“Chase recently received $25 billion in federal funding. What effectwill that have on the business side and will it change our strategiclending policy?”
It was Oct. 17, just four days after JPMorgan Chase’s chief executive, Jamie Dimon,agreed to take a $25 billion capital injection courtesy of the UnitedStates government, when a JPMorgan employee asked that question. Itcame toward the end of an employee-only conference call that had beenlargely devoted to meshing certain divisions of JPMorgan with its newacquisition, Washington Mutual.
Which, of course, it also got thanks to the federal government. Christmas came early at JPMorgan Chase.
The JPMorgan executive who was moderating the employee conferencecall didn’t hesitate to answer a question that was pretty politicallysensitive given the events of the previous few weeks.
Given the way, that is, that Treasury Secretary Henry M. Paulson Jr. had decided to use the first installment of the $700 billion bailoutmoney to recapitalize banks instead of buying up their toxicsecurities, which he had then sold to Congress and the American peopleas the best and fastest way to get the banks to start making loansagain, and help prevent this recession from getting much, much worse.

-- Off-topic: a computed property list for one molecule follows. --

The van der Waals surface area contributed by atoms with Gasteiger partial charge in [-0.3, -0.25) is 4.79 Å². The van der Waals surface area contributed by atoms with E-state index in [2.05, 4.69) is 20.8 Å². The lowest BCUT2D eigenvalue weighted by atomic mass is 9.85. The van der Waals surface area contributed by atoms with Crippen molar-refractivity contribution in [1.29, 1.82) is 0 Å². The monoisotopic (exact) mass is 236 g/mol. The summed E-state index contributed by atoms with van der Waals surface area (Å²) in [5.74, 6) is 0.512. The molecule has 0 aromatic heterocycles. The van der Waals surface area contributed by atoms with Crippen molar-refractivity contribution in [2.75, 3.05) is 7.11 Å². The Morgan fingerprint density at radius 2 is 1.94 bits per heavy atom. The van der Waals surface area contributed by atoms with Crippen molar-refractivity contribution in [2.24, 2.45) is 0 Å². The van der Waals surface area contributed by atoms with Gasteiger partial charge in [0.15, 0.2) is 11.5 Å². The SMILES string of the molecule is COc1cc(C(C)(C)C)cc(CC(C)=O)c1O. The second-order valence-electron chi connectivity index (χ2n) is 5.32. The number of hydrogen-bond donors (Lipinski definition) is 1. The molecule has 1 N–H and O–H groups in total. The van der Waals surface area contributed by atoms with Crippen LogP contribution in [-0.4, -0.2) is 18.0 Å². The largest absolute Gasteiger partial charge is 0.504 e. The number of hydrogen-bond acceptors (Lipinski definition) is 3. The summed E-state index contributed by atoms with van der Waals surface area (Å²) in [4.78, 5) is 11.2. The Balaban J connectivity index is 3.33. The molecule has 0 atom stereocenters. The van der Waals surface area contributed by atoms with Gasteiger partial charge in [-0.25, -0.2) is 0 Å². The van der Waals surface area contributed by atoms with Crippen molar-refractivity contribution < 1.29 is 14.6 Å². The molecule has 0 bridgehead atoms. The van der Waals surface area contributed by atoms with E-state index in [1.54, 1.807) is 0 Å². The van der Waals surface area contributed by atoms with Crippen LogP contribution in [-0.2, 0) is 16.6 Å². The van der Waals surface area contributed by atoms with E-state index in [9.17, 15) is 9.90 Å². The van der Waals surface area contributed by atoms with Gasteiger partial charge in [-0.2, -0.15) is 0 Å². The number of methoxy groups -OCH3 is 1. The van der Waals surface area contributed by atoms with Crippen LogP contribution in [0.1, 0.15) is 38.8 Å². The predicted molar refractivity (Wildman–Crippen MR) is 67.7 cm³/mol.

In point of fact, the dirty little secret of the banking industry isthat it has no intention of using the money to make new loans. But thisexecutive was the first insider who’s been indiscreet enough to say itwithin earshot of a journalist.
(He didn’t mean to, of course, but I obtained the call-in number and listened to a recording.)
“Twenty-five billion dollars is obviously going to help the folkswho are struggling more than Chase,” he began. “What we do think itwill help us do is perhaps be a little bit more active on theacquisition side or opportunistic side for some banks who are stillstruggling. And I would not assume that we are done on the acquisitionside just because of the Washington Mutual and Bear Stearnsmergers. I think there are going to be some great opportunities for usto grow in this environment, and I think we have an opportunity to usethat $25 billion in that way and obviously depending on whetherrecession turns into depression or what happens in the future, youknow, we have that as a backstop.”
Read that answer as many times as you want — you are not going tofind a single word in there about making loans to help the Americaneconomy. On the contrary: at another point in the conference call, thesame executive (who I’m not naming because he didn’t know I would belistening in) explained that “loan dollars are down significantly.” Headded, “We would think that loan volume will continue to go down as wecontinue to tighten credit to fully reflect the high cost of pricing onthe loan side.” In other words JPMorgan has no intention of turning onthe lending spigot.
It is starting to appear as if one of Treasury’s key rationales forthe recapitalization program — namely, that it will cause banks tostart lending again — is a fig leaf, Treasury’s version of the weaponsof mass destruction.
In fact, Treasury wants banks to acquire each other and is using itspower to inject capital to force a new and wrenching round of bankconsolidation. As Mark Landler reported in The New York Times earlierthis week, “the government wants not only to stabilize the industry,but also to reshape it.” Now they tell us.